About

Welcome to The Casey Wood Collections Project, a blog dedicated to the preservation of history-in-the-making

Is it possible to archive the making of history?  That is the core question of this blog, The Casey Wood Collections Project, which attempts to record the passage of two historians and an archivist as they explore the life and legacy of Casey Albert Wood (1856–1942), a Canadian physician, ophthalmologist, amateur anthropologist, traveller, ornithologist, editor and bibliophile who bestowed rich and varied collections on McGill University.

 

Casey Wood

Born in Wellington, Ontario in 1856, Casey Wood was educated in Ottawa, studied at McGill University, and earned an MD from Bishop’s University in 1877.  He began a career as a physician in Montreal, but from 1886 began further studies in Europe, until beginning an ophthalmology practice in Chicago in 1890.  Throughout his life he built up a magnificent and varied collection of medical instruments and manuscripts that now reside in several institutions across McGill: Rare Books and Special Collections, the Osler Library of the History of Medicine, and the Redpath Museum.  Our interests in Casey Wood arose after each one of us, separately and coincidentally, encountered parts of his collections through our day-to-day research activities, and were inspired to explore them further.  We came together to discuss possibilities for a collaborative project, that might include research papers and the reconstruction of his personal library, and culminate in the digitisation of his manuscripts held by the Osler.

 

Yet historical scholarship is a lengthy process.  It can also be an obscure one for those not engaged in it.  Years can pass between the glimmer of an original idea and the appearance of edited, revised, illustrated, peer-reviewed publications, which rarely retain the raw wonder that first drove them.  What occurs in between is often lost, or simply misrepresented as in the myth of a lone historian in the library.  An irony of historical scholarship is that it tends to conceal as much history as it represents.  Realising this, and desiring a swifter output, we discussed the possibilities of visualisation: in particular, whether we could expose at least some of the concealed processes of our project as it unravelled.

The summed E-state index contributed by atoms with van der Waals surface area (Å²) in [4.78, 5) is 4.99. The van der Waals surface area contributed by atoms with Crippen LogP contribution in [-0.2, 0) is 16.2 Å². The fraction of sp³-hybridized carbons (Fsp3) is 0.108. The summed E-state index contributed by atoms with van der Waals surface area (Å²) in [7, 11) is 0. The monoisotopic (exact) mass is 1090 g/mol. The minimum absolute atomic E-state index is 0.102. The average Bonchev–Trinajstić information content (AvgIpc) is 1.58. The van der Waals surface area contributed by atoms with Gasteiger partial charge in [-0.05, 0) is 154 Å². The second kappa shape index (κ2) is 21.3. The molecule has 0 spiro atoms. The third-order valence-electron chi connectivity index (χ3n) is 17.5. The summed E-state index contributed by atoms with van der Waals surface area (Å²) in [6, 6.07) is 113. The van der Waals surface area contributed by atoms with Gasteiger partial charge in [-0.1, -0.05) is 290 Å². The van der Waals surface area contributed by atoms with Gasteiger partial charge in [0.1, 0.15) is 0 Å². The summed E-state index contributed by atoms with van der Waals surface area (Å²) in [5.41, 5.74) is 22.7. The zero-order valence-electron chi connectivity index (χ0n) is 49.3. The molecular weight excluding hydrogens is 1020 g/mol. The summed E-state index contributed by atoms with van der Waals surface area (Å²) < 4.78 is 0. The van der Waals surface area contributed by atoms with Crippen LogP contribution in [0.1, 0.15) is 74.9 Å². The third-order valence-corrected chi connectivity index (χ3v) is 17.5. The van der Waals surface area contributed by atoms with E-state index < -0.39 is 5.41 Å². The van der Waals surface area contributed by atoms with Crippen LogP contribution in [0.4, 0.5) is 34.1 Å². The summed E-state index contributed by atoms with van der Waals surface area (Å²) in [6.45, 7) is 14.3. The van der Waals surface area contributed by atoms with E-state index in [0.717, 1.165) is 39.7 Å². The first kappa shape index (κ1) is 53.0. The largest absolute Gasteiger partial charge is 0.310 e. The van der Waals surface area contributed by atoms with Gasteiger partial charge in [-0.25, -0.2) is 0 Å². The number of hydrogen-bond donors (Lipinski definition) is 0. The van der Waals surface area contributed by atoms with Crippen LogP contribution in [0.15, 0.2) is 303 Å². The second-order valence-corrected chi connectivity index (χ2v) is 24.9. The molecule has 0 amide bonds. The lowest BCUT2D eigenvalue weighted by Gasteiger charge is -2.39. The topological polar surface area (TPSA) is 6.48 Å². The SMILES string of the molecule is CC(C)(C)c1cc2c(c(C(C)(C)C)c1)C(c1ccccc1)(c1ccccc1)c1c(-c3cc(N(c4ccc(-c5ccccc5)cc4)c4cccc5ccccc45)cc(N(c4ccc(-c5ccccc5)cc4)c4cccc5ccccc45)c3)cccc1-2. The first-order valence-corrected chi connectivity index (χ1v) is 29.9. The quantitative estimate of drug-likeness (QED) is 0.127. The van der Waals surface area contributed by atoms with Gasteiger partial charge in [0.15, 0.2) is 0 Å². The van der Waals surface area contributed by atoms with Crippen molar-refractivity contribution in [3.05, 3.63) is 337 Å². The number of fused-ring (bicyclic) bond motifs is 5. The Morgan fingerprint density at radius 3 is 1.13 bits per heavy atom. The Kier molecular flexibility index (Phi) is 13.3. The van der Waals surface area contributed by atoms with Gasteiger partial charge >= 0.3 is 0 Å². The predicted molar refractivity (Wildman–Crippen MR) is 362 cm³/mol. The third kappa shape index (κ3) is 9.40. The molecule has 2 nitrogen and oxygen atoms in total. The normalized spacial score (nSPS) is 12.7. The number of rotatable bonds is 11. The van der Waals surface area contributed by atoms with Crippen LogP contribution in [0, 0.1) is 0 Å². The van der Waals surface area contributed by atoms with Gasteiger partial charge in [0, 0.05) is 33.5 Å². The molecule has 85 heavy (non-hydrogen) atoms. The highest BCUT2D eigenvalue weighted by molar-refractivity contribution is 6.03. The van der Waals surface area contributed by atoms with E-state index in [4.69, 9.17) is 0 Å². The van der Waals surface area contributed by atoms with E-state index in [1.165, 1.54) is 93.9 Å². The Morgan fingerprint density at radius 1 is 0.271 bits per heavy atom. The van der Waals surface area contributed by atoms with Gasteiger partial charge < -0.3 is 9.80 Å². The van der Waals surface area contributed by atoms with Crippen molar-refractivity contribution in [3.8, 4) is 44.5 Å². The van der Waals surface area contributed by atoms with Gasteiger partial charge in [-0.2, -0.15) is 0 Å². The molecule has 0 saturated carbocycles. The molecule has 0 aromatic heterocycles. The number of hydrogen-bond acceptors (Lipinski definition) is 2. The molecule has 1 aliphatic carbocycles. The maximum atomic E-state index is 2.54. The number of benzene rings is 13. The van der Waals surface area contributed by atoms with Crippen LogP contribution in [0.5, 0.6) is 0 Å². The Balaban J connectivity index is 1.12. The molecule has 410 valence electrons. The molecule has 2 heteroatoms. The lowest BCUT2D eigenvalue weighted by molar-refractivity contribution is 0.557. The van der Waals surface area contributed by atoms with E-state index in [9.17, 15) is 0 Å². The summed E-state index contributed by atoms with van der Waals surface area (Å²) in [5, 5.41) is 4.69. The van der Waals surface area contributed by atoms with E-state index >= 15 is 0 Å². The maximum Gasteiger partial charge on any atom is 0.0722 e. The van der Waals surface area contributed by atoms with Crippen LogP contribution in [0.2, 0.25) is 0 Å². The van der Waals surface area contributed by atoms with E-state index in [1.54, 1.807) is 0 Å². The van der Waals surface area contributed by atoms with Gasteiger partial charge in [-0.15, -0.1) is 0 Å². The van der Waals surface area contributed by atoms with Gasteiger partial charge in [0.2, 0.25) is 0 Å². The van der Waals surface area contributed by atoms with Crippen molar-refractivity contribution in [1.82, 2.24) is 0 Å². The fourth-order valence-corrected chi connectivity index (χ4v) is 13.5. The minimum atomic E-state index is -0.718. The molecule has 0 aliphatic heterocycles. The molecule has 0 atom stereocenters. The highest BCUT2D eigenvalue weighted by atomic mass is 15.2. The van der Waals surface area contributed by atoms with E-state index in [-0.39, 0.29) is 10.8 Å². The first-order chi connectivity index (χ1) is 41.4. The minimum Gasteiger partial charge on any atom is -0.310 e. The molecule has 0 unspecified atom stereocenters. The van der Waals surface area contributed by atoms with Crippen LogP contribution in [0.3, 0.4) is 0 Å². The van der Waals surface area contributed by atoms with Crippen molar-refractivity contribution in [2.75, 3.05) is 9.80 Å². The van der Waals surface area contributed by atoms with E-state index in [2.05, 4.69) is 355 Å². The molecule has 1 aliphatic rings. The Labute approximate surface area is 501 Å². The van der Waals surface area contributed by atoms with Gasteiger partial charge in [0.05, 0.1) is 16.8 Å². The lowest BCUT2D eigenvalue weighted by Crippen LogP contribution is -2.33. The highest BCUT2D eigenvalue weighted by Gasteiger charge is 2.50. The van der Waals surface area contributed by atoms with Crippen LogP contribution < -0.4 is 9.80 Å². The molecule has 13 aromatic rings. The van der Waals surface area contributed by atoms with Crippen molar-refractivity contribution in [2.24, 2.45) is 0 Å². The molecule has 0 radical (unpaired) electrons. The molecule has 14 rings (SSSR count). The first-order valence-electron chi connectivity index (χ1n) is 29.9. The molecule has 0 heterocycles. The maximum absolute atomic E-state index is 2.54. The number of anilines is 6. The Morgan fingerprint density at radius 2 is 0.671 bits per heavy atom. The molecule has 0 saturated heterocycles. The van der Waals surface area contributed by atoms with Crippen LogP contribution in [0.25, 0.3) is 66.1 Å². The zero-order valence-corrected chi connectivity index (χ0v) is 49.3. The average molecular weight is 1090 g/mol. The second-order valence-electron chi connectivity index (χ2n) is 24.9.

Blogs and Archives

The Casey Wood Collections Project is therefore intended as an experimental online space, a virtual archive, the aim of which will be to preserve the capricious paths of scholarship from the first confrontation with alien quantities of documents and objects to the presentation of disciplined research findings.  We want to record the dead-ends and accidents, the thoughts we will later take pride in or sooner forget, the falling in and out of love and interest with actors and their ideas, the losing of patience and gaining of skills, the taking up and abandoning of sources, the selections and exclusions and painful discriminations, and the formation of partial certainties from utter mystification as we stumble on a convoluted quest to wrestle new knowledge from old.

 

For this purpose, we reasoned, a blog has several advantages.  First, it allows us to transcribe history-making as it unfolds, as it falters, progresses, stalls and restarts, and gradually shapes order from chaos.  Its quality of being ‘live’, or close to ‘real-time’, and its potential to approximate the spontaneity of thought, was another advantage, and set it apart, we surmised, from diaries and memoirs.  It could plausibly represent different elements of the research process too, not merely written and textual, but visual, spoken, auditory and even cinematographic.  Its immediacy was a further incentive, a way to undercut the contrivances of memory and forgetfulness, or the sanitising effects of editorial interventions.